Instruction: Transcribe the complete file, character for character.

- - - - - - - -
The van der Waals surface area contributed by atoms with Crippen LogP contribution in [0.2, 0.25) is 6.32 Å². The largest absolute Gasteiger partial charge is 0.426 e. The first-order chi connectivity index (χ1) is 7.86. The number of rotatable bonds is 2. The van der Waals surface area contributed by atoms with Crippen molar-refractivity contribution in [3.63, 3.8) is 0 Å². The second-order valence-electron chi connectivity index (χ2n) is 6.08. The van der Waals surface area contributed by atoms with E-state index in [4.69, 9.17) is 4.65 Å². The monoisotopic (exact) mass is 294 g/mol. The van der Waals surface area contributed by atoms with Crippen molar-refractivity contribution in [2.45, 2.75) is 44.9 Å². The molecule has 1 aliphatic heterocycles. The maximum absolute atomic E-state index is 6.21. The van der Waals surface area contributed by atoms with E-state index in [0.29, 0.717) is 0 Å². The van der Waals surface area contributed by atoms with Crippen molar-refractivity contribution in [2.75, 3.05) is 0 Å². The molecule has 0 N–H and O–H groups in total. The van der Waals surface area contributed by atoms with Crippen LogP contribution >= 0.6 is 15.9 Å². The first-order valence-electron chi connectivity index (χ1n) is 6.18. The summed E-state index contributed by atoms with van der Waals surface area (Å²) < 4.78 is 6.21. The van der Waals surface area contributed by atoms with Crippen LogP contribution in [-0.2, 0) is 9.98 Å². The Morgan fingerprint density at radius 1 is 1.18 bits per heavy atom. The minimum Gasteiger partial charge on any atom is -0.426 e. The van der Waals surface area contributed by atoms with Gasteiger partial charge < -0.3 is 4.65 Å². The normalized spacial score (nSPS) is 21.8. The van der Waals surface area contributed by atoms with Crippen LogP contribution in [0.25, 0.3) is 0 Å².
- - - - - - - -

The van der Waals surface area contributed by atoms with Crippen LogP contribution in [0.2, 0.25) is 6.32 Å². The largest absolute Gasteiger partial charge is 0.426 e. The first-order chi connectivity index (χ1) is 7.86. The number of rotatable bonds is 2. The van der Waals surface area contributed by atoms with Crippen molar-refractivity contribution in [3.63, 3.8) is 0 Å². The second-order valence-electron chi connectivity index (χ2n) is 6.08. The van der Waals surface area contributed by atoms with E-state index in [4.69, 9.17) is 4.65 Å². The monoisotopic (exact) mass is 294 g/mol. The van der Waals surface area contributed by atoms with Crippen molar-refractivity contribution in [2.45, 2.75) is 44.9 Å². The molecule has 1 aliphatic heterocycles. The maximum absolute atomic E-state index is 6.21. The van der Waals surface area contributed by atoms with E-state index in [0.29, 0.717) is 0 Å². The van der Waals surface area contributed by atoms with Crippen molar-refractivity contribution in [2.75, 3.05) is 0 Å². The molecule has 0 N–H and O–H groups in total. The van der Waals surface area contributed by atoms with Crippen LogP contribution >= 0.6 is 15.9 Å². The first-order valence-electron chi connectivity index (χ1n) is 6.18. The summed E-state index contributed by atoms with van der Waals surface area (Å²) < 4.78 is 6.21. The van der Waals surface area contributed by atoms with Crippen LogP contribution in [-0.2, 0) is 9.98 Å². The Morgan fingerprint density at radius 1 is 1.18 bits per heavy atom. The minimum Gasteiger partial charge on any atom is -0.426 e. The van der Waals surface area contributed by atoms with Gasteiger partial charge < -0.3 is 4.65 Å². The normalized spacial score (nSPS) is 21.8. The van der Waals surface area contributed by atoms with Crippen LogP contribution in [0.25, 0.3) is 0 Å².